In other words, which Catholic doctrine are you referring to? Or What?
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  #38  
Old Nov 21, '12, 12:12 pm
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Default Re: Catholic teaching on the nature of our souls

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Originally Posted by grannymh View Post
To set the record straight --

It is the Catholic Church
who declares Catholic doctrines which flow from the first three chapters of Genesis.
Not the individual who declares her or his personal opinion about some vague truth which may or may not be real depending on her or his personal interpretation of Divine Revelation according to literal historic events which may or may not have happened depending on her or his desires.

In other words, which Catholic doctrine are you referring to? Or What?
I'm not declaring an individual opinion. I am just saying that the Catechism no where says that Catholics are required to believe that Adam and Eve were two literal persons, and that their lineage and progeny literally lived as described in Genesis. The Catechism refers to Genesis 3 as using figurative language. That doesn't mean there's not truth in it.
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  #39  
Old Nov 21, '12, 12:16 pm
grannymh grannymh is offline
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Default Re: Catholic teaching on the nature of our souls

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Originally Posted by fnr View Post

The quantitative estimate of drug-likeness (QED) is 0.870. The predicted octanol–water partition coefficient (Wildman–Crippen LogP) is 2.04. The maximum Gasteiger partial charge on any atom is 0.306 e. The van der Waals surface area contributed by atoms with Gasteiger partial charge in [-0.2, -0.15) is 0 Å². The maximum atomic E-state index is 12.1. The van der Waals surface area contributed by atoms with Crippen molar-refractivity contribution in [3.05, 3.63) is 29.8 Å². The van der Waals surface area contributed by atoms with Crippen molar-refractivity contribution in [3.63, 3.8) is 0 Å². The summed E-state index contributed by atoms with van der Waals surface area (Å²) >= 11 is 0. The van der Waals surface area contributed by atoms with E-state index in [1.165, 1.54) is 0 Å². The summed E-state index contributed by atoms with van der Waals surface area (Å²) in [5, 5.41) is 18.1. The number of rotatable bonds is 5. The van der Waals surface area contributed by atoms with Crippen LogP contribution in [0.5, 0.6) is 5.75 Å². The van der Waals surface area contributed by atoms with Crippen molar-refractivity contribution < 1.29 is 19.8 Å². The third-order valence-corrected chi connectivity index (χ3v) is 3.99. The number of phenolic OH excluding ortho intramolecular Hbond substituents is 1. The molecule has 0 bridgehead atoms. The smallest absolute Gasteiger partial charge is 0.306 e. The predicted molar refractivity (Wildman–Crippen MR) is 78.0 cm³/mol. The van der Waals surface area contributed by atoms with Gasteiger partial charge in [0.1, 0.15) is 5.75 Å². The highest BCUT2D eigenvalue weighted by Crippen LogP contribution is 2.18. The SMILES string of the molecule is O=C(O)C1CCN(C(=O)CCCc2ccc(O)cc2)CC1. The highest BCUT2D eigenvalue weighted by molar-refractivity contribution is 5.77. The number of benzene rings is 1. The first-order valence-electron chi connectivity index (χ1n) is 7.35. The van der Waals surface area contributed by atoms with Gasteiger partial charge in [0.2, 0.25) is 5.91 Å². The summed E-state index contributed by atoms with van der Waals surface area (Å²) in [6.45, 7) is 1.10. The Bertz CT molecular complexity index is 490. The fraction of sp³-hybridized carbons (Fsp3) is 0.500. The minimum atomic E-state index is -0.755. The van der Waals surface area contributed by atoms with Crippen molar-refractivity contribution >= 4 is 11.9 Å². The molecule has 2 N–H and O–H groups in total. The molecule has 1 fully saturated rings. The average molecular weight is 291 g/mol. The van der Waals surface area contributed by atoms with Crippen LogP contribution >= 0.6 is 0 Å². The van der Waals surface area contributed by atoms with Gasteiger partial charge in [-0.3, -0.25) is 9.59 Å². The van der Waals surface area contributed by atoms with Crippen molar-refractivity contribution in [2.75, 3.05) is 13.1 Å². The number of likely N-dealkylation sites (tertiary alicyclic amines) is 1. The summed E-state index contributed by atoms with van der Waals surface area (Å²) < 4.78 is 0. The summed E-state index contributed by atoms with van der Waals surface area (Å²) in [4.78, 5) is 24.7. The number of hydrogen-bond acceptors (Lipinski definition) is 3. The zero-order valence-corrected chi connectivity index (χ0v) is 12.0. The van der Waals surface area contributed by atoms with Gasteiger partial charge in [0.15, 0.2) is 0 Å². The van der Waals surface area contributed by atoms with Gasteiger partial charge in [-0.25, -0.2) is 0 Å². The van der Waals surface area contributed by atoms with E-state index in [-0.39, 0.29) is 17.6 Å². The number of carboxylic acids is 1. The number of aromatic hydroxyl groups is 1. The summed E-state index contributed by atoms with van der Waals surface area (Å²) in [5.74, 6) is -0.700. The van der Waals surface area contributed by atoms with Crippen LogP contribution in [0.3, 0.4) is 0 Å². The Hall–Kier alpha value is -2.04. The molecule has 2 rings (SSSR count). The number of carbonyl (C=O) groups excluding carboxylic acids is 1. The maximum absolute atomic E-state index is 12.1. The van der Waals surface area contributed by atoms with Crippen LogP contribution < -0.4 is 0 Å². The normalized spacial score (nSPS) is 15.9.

I'm not declaring an individual opinion. I am just saying that the Catechism no where says that Catholics are required to believe that Adam and Eve were two literal persons, and that their lineage and progeny literally lived as described in Genesis. The Catechism refers to Genesis 3 as using figurative language. That doesn't mean there's not truth in it.
May I gently and respectfully point out that your opinion was not requested in post 37. Please refer to the question at the bottom of the post. Thank you.

Last edited by grannymh; Nov 21, '12 at 12:33 pm.
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  #40  
Old Nov 21, '12, 12:33 pm
grannymh grannymh is offline
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Default Re: Catholic teaching on the nature of our souls

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Originally Posted by fnr View Post
I'm not declaring an individual opinion. I am just saying that the Catechism no where says that Catholics are required to believe that Adam and Eve were two literal persons, and that their lineage and progeny literally lived as described in Genesis. The Catechism refers to Genesis 3 as using figurative language. That doesn't mean there's not truth in it.
Here is the general answer to your question in post 38.

If you have the hard copy of the Catechism of the Catholic Church, Second Edition, please go to page 5. On line, check Apostolic Constitution Fidei Depositum which appears at the beginning of the Catechism.